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The Mobile Financial Services Development Report 2011 provides a comprehensive analysis of more than 100 variables across 20 countries in Africa, Latin America and Asia. Developed in conjunction with the Boston Consulting Group, the report measures the critical factors necessary to achieve meaningful scale of mobile financial services and to meet the needs of billions of individuals excluded from the formal economy.
Defining mobile financial services development in terms of the key drivers across the institutional, market and end-user environments that lead to adoption and scale, the aim of the Report is to build consensus by proposing a taxonomy and analytic structure for assessing the mobile finance landscape in addition to the provision of a comprehensive data set.
The report takes a wide-ranging view in assessing the factors that contribute to the long-term development of mobile financial services. Along with including mobile payments and transfers, vital financial services such as savings, credit, and insurance are also within the Report’s scope.
Measures of mobile financial services development are captured across seven pillars:
- Regulatory proportionality
- Consumer protection
- Market competitiveness
- Market catalysts
- End-user empowerment and access
- Distribution and agent network
- Adoption and availability
The report highlights that the adoption of mobile financial services is currently confined to a few countries where access to financial services has been historically constrained and the scope of services limited to mobile money transfer. The findings also suggest that the adoption of financial services such as savings, credit and micro-insurance are nascent and that regulatory environments, market competitiveness and the financial literacy of end-users all need to be collaboratively addressed before meaningful scale can be achieved.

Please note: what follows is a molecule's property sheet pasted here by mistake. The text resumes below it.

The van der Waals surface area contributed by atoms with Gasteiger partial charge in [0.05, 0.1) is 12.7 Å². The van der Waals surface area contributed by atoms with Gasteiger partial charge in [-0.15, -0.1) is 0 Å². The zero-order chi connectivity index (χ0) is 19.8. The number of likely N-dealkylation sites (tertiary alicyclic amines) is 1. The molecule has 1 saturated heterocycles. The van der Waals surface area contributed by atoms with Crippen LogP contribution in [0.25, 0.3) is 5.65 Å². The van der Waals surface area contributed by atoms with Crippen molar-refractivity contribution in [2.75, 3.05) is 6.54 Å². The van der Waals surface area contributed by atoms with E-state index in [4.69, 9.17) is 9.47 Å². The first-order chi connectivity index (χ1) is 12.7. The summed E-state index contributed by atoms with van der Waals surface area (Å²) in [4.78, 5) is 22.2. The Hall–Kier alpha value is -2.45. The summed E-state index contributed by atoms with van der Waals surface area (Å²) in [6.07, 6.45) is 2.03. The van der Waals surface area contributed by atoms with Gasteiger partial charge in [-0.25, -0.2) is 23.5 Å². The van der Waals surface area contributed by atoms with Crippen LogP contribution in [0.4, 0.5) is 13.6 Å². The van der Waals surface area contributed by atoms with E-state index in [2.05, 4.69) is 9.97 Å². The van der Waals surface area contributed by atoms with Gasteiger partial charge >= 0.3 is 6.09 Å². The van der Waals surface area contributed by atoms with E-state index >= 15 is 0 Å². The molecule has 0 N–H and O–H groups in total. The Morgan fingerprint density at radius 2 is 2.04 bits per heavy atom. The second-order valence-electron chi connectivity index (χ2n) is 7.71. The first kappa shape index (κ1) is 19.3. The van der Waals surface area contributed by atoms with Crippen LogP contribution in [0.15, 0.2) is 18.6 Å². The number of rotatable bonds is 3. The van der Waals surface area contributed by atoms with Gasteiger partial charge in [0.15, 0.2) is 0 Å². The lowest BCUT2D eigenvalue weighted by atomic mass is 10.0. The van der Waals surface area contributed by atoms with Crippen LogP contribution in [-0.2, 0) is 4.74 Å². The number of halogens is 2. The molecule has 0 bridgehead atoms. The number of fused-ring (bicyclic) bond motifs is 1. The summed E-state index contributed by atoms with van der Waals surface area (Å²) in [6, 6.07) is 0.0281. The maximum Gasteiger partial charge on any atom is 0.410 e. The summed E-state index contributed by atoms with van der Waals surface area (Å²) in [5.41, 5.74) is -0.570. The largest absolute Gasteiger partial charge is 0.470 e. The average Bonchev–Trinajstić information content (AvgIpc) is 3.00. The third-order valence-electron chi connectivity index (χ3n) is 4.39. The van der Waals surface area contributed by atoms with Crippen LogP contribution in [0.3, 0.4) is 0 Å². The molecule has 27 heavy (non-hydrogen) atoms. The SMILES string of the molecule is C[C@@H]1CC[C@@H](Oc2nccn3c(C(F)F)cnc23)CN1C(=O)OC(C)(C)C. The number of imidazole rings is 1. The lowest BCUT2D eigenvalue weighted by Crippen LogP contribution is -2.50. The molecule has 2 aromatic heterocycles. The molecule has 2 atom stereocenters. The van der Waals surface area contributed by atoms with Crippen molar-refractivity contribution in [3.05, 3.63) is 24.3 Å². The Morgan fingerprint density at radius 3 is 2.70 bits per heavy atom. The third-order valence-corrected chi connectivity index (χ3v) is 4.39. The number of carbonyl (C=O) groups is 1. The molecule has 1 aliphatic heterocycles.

Countries such as Kenya and the Philippines are among the few countries covered by the report that have achieved adoption levels of more than 10% of their total adult population. A defining characteristic of these countries is a dense network of agents – retail access points that are capable of registering account holders and handling cash transactions. However, as these countries look to achieve scale beyond payments, focusing on factors such as government disbursements through the mobile platform, the competitiveness of their financial and telecom sectors, and better data collection to facilitate “test and learn” approaches will need to become a priority.
Several countries such as Brazil and India demonstrate relative strengths when compared to those countries that have currently achieved scale in mobile payments. The ability to leverage existing agent networks and consumer protection in Brazil may facilitate the development of more complex financial services through the mobile platform. The widespread availability of mobile phones within India, the degree of competition within its telecommunications sector and recent regulatory changes may drive dramatic improvements in adoption levels.